The Ivy Brain Tumor Center in Phoenix, Arizona
In 2018, the Ben & Catherine Ivy Foundation awarded a $50M grant to establish the Ivy Brain Tumor Center at the Barrow Neurological Institute in Phoenix, Arizona. This not-for-profit, early-phase clinical trials program resides within an academic medical center that operates on over 1,200 brain tumor patients per year. Its sole focus is to adapt the Phase 0 clinical trial concept for these patients. For most Ivy Center Phase 0 trial patients, their journey begins at the time of tumor recurrence, when no proven therapeutic option exists. Based on a match with individual tumor genetics, an experimental drug cocktail is administered for several days prior to a planned craniotomy. For each patient, surgically sampled tumor tissue is assessed for drug penetration and target modulation. Within days of the operation, we learn whether the regimen will be effective in the patient and, if the answer is ‘yes,’ the patient continues with treatment. If the answer is ‘no,’ we have learned critical information without costing the patient an opportunity to pivot to another therapy or clinical trial. Importantly, this Phase 0 trial approach is individualized. Every patient’s response to an experimental drug is evaluated in the context of each tumor’s individual biology—success or failure is based on direct evidence of pharmacokinetic and pharmacodynamic response.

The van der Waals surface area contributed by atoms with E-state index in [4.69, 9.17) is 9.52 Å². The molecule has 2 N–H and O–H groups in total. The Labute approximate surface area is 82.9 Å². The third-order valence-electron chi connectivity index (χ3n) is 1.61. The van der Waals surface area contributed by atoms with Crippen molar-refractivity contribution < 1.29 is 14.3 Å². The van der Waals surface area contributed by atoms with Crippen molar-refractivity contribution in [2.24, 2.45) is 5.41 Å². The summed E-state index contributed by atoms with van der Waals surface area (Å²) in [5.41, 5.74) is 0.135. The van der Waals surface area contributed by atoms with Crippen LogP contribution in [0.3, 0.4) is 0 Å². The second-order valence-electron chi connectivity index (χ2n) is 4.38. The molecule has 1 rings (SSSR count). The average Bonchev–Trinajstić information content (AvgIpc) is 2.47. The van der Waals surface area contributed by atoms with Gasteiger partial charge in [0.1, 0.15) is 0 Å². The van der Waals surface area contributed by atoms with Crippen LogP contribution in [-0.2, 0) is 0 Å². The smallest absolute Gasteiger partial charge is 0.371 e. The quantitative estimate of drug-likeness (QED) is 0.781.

Innovations to clinical trial design alone cannot move the needle unless we have access to suitable new drug combinations. To this end, the Ivy Center has adopted an aggressive stance in its pharmaceutical and biotech partnerships. Traditionally, the marriage between an academic medical center and a drug company is contentious. Details surrounding financial support, intellectual property, and contracting can plague even the best-intentioned projects, slowing progress to a crawl. A brain tumor clinical trial can take years to complete. To sidestep these landmines, the Ivy Center never requests a penny (from patients or industry) for its clinical trials, nor does it lay claim to intellectual property or downstream revenue. By assembling a specialized, stand-alone legal team unencumbered by the corporate policies of an academic medical center, the lead-in time for planning a new clinical trial can be measured in weeks. With this positive approach to industry partnerships, companies are incentivized to engage the brain tumor market.
Through hard-fought advances in the science and medicine of brain tumor patient care, our community of patients, physicians, caregivers, and scientists is approaching an inflection point. Successful drug development campaigns against other cancers provide a blueprint for efficient bench-to-bedside translation and effective industry collaboration. The Ivy Brain Tumor Center is carving a new road towards accelerated drug development and tailored care for individuals struggling against a perennially mortal adversary.